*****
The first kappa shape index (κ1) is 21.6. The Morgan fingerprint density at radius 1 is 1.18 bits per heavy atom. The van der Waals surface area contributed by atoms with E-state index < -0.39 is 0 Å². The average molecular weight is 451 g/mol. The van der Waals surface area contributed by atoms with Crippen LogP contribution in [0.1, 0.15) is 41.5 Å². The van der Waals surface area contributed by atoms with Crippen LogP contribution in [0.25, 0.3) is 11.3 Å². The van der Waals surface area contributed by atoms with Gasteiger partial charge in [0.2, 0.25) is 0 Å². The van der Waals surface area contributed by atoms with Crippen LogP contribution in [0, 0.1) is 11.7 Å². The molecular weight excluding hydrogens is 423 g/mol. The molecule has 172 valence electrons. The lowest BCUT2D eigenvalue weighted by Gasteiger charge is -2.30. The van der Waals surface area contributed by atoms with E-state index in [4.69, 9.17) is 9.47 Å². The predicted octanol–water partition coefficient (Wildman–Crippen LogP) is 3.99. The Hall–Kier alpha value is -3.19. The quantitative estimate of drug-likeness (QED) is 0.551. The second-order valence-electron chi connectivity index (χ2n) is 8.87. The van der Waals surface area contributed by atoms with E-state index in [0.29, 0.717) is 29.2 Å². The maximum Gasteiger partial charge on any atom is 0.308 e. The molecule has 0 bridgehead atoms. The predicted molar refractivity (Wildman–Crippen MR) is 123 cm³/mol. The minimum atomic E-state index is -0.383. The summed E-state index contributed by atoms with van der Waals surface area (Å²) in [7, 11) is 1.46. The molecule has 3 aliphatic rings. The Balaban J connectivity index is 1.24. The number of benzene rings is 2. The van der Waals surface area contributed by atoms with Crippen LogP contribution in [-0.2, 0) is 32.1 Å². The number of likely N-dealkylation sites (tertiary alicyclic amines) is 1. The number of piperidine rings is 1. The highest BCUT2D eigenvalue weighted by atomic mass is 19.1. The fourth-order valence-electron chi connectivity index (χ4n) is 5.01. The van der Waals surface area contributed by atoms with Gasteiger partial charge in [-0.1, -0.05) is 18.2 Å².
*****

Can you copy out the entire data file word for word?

The first kappa shape index (κ1) is 21.6. The Morgan fingerprint density at radius 1 is 1.18 bits per heavy atom. The van der Waals surface area contributed by atoms with E-state index < -0.39 is 0 Å². The average molecular weight is 451 g/mol. The van der Waals surface area contributed by atoms with Crippen LogP contribution in [0.1, 0.15) is 41.5 Å². The van der Waals surface area contributed by atoms with Crippen LogP contribution in [0.25, 0.3) is 11.3 Å². The van der Waals surface area contributed by atoms with Gasteiger partial charge in [0.2, 0.25) is 0 Å². The van der Waals surface area contributed by atoms with Crippen LogP contribution in [0, 0.1) is 11.7 Å². The molecular weight excluding hydrogens is 423 g/mol. The molecule has 172 valence electrons. The lowest BCUT2D eigenvalue weighted by Gasteiger charge is -2.30. The van der Waals surface area contributed by atoms with E-state index in [4.69, 9.17) is 9.47 Å². The predicted octanol–water partition coefficient (Wildman–Crippen LogP) is 3.99. The Hall–Kier alpha value is -3.19. The quantitative estimate of drug-likeness (QED) is 0.551. The second-order valence-electron chi connectivity index (χ2n) is 8.87. The van der Waals surface area contributed by atoms with E-state index in [0.29, 0.717) is 29.2 Å². The maximum Gasteiger partial charge on any atom is 0.308 e. The molecule has 0 bridgehead atoms. The predicted molar refractivity (Wildman–Crippen MR) is 123 cm³/mol. The minimum atomic E-state index is -0.383. The summed E-state index contributed by atoms with van der Waals surface area (Å²) in [7, 11) is 1.46. The molecule has 3 aliphatic rings. The Balaban J connectivity index is 1.24. The number of benzene rings is 2. The van der Waals surface area contributed by atoms with Crippen LogP contribution in [-0.2, 0) is 32.1 Å². The number of likely N-dealkylation sites (tertiary alicyclic amines) is 1. The number of piperidine rings is 1. The highest BCUT2D eigenvalue weighted by atomic mass is 19.1. The fourth-order valence-electron chi connectivity index (χ4n) is 5.01. The van der Waals surface area contributed by atoms with Gasteiger partial charge in [-0.1, -0.05) is 18.2 Å².